You may have been arrested for DUI and now your license has recently been restricted by the
Florida Department of Highway Safety and Motor Vehicles for “business purposes only”.
But what does that mean?
Unfortunately, there are some uncertainties and some misconceptions about what type of driving is allowed. Police officers often unlawfully limit the restriction and make arrests for driving that is actually allowed by the law.1
If the statute can be misunderstood by police, we need to examine the legal definition. Section 322.271(1)(c)1 of the Florida Statutes reads as follows:
1. “A driving privilege restricted to business purposes only” means a driving privilege that is limited to any driving necessary to maintain livelihood, including driving to and from work, necessary on-the-job driving, driving for educational purposes, and driving for church and for medical purposes.
The legislature did not specify exactly what is and what is not covered by a BPO license.
Understandably, most individuals equate business with work, and operate under the misconception that the BPO license allows driving only to and from work. This is simply not true.
I will explain what is and is not permissible, and what to do if you are stopped by the police while driving on a BPO or restricted license.
First, it should be noted that the legislature has a restriction for “employment purposes only” (EPO). Florida Statute 322.271(1)(c)2:
2. “A driving privilege restricted to employment purposes only” means a driving privilege that is limited to driving to and from work and any necessary on-the-job driving required by an employer or occupation. Driving for any purpose other than as provided by this paragraph is not permitted by a person whose driving privilege has been restricted to employment or business purposes.
Clearly, this restriction allows the driver to go to work, perform any necessary work-related driving, and then return home.
In contrast to the EPO, the BPO definition tracks the employment language verbatim, but also adds terms like livelihood, education, religion and medical.
The Director of the Division of Driver’s Licenses sent an internal memo to all “Law Enforcement Agencies and Traffic Courts” advising that driving for groceries is authorized under this restriction.2
Of even more significance, two circuit courts in the State of Florida have ruled that driving to McDonald’s and Burger King to eat food also falls under the authorized scope of BPO.
It is my opinion that a BPO license will include travel for work, and allow driving for school, doctor’s appointments, grocery shopping and food purchases (provided that you did not pick a restaurant far away from your house).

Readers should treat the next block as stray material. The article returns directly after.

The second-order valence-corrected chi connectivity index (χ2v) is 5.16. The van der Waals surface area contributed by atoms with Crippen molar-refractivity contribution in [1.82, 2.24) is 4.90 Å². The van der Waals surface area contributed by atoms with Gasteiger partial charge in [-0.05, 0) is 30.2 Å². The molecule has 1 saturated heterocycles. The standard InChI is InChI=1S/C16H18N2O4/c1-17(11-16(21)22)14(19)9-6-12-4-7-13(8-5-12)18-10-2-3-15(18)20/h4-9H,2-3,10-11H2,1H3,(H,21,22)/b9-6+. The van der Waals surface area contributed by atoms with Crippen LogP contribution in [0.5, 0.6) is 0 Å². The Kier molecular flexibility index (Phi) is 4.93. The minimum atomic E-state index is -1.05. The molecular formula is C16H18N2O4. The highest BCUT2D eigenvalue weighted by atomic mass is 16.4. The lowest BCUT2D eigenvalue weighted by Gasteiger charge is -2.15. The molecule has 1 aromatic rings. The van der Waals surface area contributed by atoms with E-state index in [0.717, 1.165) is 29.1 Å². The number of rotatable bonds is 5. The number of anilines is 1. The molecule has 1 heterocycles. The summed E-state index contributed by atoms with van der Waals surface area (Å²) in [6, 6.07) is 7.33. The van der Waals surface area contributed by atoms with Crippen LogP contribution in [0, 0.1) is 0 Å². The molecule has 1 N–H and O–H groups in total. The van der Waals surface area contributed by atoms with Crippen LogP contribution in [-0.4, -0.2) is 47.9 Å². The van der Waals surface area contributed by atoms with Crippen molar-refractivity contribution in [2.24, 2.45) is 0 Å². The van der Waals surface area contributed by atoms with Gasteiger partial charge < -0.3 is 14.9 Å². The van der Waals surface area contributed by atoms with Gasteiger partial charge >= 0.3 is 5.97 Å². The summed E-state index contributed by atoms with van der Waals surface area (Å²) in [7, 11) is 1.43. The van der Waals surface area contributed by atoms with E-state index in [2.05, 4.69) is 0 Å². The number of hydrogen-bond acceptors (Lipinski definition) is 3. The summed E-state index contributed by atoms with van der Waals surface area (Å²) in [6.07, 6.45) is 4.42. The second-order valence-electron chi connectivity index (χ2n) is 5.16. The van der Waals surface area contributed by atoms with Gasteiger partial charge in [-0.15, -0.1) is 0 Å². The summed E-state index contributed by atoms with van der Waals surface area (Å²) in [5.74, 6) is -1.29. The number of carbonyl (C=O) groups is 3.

So if you are stopped while driving on a BPO license, be aware that you were likely “targeted” because the law enforcement officer ran your license plate through his computer, and saw the registered owner had a recent arrest for DUI (or similar event that led to the restricted license).
Once that determination is made, the officer will try to find a way to pull you over. Ultimately, you will likely be asked:
“[W]here are you going“?
This question is designed to find out if the officer can make an arrest for “Violation of DL Restriction”. You will most likely not be read your Miranda Warnings before questioning, even though they should.
The courts have limited Miranda warnings for “custodial interrogation” and not an initial encounter, but the Constitution protects its citizens from being “compelled in any criminal case to be a witness against himself.”4
If you are driving for legitimate reasons under the BPO restriction, you can so advise the officer and, if necessary, provide the document or case law attached to this article.
Without your self-incriminating statements, it would be extremely difficult for the prosecutor to meet the burden of proof, beyond and to the exclusion of a reasonable doubt, that your driving was not related to work, or to other legitimate purposes.5
1. Allart v. State, 9 Fla. L. Weekly Supp. 499c; State v. Quiroli 9 Fla. L. Weekly Supp. 780b
2. Internal Memorandum from the “Department of Safety and Motor Vehicles” Titled Subject Definition of “Business Purposes Only” Restriction Placed, Placed on Florida Driver License.
3. Allart v. State, 9 Fla. L. Weekly Supp. 499c; State v. Quiroli 9 Fla. L. Weekly Supp. 780b
4. U.S. Const. amend. V.
5. DISCLAIMER. IF YOU ARE CAUGHT DRIVING ON DAYTONA BEACH, WITH A COOLER FULL OF BEER IT MAY BE VERY DIFFICULT TO OVERCOME THE OFFICER’S TESTIMONY AND OBSERVATIONS. SAME APPLIES IF YOUR RESIDENCE IS ORLANDO AND YOU GET STOPPED IN MIAMI.